In truth the Family School is a different model than the one here at the UUCGT. The Family School is committed to raising children, and supporting families, who are “both/and” – deeply committed specifically to Jewish and Catholic heritages, life cycles and education. While Unitarian Universalism shares the idea of bringing people from distinct cultures together, each congregation draws upon these and other traditions to create its own unique Unitarian Universalist identity.
For years and with great regularity, I have been teaching and preaching in both Jewish and non-Jewish contexts. This has been the real preparation for becoming the Rabbi of the UUCGT. I have learned grounding in my own tradition, and a sensitivity to the use of language, context and knowledge about traditions that differ from my own. I think this will serve my new congregation well.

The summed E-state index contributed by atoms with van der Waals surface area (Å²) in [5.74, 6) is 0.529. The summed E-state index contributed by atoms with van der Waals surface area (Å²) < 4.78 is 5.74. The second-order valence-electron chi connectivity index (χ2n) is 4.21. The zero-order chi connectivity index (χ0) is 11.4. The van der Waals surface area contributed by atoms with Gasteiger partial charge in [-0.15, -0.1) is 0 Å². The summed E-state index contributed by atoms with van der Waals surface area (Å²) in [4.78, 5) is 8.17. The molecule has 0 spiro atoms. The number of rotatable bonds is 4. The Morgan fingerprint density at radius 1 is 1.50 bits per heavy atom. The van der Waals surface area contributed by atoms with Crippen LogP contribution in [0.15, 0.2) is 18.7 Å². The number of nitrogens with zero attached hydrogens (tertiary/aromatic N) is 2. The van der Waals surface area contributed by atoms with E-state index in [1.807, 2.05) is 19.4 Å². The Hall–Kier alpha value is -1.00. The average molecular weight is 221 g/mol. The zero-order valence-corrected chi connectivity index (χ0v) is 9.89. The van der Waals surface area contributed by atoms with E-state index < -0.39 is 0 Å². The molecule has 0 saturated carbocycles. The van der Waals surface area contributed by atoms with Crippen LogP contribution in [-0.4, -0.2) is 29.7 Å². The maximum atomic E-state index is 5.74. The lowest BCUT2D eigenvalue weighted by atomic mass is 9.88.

7. How do you answer those who are saying that rabbis should be serving the Jewish people?
I am so glad you asked this. In part, I agree. Where we disagree is about (a) whether all rabbis should focus on only Jewish people and (b) what it means to serve the Jewish people. I have long been a servant for people of all backgrounds – that is part of my vocation. By being in the world, trying to be the best, most loving exemplar I can be to all people, I believe I am fulfilling my mission as a rabbi and by extension serving the well-being and fate of the Jewish people by building loving bridges. In my heart I believe this calling is my basheret [meant to be]. It is not every rabbi’s call to sojourn in this way, and that is healthy: diversity is necessary in every living system. As Reb Zalman might say, the liver shouldn’t be trying to convince the heart to be a liver. We all have a function in creating a vibrant system. I am excited and delighted to serve this new community.
8. The religious press in America is filled with stories about rise in the religious “nones,” and the decline in affiliation with traditional religious institutions. And yet, your selection has galvanized one UU community and apparently already created a surge in membership there. Do you see your work with this UU community as a unique set of circumstances that may never occur elsewhere, or as an inspiration for the interfaith future?